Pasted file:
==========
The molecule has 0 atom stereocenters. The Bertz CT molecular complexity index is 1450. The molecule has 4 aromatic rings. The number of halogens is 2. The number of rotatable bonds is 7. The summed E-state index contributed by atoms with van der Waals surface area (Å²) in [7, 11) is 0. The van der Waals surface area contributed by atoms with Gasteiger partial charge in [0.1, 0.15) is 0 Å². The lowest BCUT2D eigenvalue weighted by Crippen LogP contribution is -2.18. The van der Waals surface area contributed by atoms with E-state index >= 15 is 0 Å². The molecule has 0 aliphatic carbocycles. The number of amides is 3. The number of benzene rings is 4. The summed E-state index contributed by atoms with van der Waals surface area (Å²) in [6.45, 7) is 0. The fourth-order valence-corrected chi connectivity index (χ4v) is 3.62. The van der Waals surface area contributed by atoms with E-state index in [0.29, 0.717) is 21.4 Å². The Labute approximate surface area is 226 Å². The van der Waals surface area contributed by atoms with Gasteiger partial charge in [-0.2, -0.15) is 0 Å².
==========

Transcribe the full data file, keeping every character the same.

The molecule has 0 atom stereocenters. The Bertz CT molecular complexity index is 1450. The molecule has 4 aromatic rings. The number of halogens is 2. The number of rotatable bonds is 7. The summed E-state index contributed by atoms with van der Waals surface area (Å²) in [7, 11) is 0. The van der Waals surface area contributed by atoms with Gasteiger partial charge in [0.1, 0.15) is 0 Å². The lowest BCUT2D eigenvalue weighted by Crippen LogP contribution is -2.18. The van der Waals surface area contributed by atoms with E-state index >= 15 is 0 Å². The molecule has 0 aliphatic carbocycles. The number of amides is 3. The number of benzene rings is 4. The summed E-state index contributed by atoms with van der Waals surface area (Å²) in [6.45, 7) is 0. The fourth-order valence-corrected chi connectivity index (χ4v) is 3.62. The van der Waals surface area contributed by atoms with E-state index in [0.29, 0.717) is 21.4 Å². The Labute approximate surface area is 226 Å². The van der Waals surface area contributed by atoms with Gasteiger partial charge in [-0.2, -0.15) is 0 Å².